The on-screen text in a recent television ad by Barack Obama's re-election campaign tries to make the point that companies associated with Mitt Romney during his time at Bain Capital sent American jobs overseas. It points out that he has kept money in Swiss bank accounts and in the Carribean. But the Obama campaign has been fostering those attacks for some time. The real point of their new ad is that Mitt Romney can't sing.
Because while the text about overseas jobs and bank accounts flashes onscreen - for the entire 30 seconds of the ad - the sound that plays is of Mitt Romney singing " America the Beautiful " in Florida just before the January primary there.
There's a pretty clear subtext to the ad: Mitt Romney doesn't respect America. He's sent jobs overseas, though that's an accusation that has gotten mixed reviews from fact-checkers. But what's worse, it suggests, he's mangling this patriotic song.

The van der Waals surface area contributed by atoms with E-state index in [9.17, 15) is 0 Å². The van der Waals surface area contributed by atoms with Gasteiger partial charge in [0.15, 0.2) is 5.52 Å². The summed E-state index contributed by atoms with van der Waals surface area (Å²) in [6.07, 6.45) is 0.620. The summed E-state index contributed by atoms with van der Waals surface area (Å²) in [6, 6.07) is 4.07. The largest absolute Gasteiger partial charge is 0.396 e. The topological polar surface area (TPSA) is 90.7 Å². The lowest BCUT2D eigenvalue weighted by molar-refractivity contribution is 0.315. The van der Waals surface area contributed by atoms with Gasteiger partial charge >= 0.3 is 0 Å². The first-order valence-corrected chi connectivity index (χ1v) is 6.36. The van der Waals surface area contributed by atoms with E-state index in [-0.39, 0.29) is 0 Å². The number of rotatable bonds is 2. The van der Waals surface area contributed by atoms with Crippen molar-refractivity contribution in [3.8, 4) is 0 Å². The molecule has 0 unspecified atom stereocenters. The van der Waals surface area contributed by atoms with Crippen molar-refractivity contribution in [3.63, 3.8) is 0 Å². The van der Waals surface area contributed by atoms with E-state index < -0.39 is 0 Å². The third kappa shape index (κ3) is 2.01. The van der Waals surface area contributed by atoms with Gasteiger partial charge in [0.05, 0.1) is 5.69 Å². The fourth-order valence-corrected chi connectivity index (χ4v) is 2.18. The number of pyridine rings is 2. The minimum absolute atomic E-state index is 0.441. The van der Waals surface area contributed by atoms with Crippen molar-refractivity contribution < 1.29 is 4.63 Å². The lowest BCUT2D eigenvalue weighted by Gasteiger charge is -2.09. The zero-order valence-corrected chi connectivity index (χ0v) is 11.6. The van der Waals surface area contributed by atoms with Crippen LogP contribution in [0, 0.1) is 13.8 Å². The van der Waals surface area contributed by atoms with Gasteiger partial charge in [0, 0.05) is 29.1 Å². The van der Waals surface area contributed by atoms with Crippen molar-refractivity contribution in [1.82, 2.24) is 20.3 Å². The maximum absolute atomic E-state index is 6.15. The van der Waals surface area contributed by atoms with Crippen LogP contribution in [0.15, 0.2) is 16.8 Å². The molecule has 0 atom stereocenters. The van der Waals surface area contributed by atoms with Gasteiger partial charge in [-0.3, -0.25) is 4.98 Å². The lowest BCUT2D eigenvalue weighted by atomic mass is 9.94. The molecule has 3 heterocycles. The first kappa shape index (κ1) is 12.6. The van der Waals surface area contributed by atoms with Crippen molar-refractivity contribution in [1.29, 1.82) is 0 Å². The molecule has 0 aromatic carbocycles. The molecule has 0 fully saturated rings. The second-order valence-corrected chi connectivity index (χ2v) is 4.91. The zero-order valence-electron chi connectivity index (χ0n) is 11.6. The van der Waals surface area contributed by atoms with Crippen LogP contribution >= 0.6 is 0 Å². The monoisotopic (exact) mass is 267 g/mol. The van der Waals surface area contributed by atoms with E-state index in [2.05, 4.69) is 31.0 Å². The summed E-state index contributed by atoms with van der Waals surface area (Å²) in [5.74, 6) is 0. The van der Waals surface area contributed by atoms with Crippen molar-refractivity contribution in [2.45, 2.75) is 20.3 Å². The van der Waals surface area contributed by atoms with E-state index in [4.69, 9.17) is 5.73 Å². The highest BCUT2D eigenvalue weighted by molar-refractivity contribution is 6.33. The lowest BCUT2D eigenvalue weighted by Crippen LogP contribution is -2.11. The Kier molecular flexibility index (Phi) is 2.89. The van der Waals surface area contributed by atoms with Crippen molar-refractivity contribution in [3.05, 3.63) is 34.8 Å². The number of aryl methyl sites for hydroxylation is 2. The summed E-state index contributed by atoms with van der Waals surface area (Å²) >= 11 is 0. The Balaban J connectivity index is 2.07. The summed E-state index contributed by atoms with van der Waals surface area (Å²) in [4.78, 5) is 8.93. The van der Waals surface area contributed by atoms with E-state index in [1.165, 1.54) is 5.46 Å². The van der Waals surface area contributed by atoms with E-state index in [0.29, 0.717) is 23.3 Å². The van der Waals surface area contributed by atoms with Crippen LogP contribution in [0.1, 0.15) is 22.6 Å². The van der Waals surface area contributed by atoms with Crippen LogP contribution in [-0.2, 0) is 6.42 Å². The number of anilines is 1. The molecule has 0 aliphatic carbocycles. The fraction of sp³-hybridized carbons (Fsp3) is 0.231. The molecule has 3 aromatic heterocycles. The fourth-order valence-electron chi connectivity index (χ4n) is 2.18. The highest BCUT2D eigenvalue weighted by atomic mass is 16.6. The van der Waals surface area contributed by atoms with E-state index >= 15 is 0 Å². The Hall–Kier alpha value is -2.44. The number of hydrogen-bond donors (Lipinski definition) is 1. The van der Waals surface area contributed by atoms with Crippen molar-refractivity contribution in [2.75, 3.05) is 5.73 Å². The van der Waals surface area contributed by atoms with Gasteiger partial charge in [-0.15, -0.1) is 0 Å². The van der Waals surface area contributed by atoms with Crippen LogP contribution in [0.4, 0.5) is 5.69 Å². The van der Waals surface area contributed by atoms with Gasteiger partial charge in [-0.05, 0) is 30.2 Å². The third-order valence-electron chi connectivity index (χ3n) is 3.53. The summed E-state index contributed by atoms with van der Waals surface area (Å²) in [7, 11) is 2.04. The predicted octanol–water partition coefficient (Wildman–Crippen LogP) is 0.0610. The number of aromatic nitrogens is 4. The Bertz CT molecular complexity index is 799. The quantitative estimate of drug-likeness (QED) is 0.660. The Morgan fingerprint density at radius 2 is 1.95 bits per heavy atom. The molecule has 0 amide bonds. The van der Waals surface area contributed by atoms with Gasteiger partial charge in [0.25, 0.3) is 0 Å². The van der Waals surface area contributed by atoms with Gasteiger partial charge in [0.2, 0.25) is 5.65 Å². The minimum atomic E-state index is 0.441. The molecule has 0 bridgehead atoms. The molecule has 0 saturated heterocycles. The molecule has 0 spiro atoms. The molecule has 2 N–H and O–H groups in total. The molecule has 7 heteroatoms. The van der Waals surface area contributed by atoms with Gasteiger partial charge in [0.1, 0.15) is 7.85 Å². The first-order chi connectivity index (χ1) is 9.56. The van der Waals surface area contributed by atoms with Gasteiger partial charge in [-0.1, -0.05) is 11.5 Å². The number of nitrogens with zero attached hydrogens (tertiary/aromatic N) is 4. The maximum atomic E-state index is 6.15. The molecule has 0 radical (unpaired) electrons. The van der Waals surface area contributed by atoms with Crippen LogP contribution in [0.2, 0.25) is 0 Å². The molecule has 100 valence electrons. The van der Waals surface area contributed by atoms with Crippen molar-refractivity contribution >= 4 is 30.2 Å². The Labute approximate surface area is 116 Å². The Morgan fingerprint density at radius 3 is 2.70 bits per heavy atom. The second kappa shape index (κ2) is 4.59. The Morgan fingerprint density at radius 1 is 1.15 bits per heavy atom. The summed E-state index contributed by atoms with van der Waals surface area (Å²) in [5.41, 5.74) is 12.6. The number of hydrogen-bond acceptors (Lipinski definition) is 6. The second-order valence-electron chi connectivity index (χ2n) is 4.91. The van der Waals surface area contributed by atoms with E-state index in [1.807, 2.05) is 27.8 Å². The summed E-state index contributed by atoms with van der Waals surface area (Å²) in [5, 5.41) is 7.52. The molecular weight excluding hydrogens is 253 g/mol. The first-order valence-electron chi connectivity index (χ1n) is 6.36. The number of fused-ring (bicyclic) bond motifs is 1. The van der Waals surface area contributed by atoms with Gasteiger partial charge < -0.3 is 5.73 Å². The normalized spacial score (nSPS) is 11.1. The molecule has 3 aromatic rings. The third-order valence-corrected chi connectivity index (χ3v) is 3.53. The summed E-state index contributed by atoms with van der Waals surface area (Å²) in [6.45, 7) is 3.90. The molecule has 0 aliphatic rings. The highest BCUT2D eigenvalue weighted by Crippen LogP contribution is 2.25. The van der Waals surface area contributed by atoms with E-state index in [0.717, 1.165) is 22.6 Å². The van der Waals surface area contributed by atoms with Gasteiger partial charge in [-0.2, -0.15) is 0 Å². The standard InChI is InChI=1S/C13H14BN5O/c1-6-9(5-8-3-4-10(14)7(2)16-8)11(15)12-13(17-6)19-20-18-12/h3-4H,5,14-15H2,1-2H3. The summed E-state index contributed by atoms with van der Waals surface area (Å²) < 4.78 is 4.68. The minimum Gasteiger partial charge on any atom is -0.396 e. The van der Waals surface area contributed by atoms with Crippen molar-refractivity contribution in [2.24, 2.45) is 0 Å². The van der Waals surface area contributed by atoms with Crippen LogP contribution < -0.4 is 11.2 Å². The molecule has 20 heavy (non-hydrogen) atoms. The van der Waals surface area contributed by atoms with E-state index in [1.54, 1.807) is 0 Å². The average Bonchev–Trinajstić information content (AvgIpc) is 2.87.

President Obama, as we all found out earlier that month, can sing. " Let's Stay Together ," it should be noted, is not a patriotic hymn, but it has become a staple of Obama campaign rallies.
The Romney campaign, for its part, has responded to the Obama TV ad with its own similar web video that accuses President Obama of favoring donors. "I'm so in love with you," Obama croons, from the Apollo video, in the audio of the Romney video.
The words that flash onscreen: "Lots of love for the donor class. What about the middle class?"
Voters are unlikely to go "American Idol" and suddenly pin their vote on candidates' vocal abilities. But campaigns have a history of turning uncomfortable moments into defining ones.
There's the George H.W. Bush campaign ad that suggested Michael Dukakis was going to cut too much money from the Pentagon and it showed the uncomfortable video of Dukakis in an ill fitting tank helmet.
There's also the George W. Bush campaign ad that used video of John Kerry windsurfing to suggest he was a flip flopper. "John Kerry: whichever way the wind blows," intoned the announcer.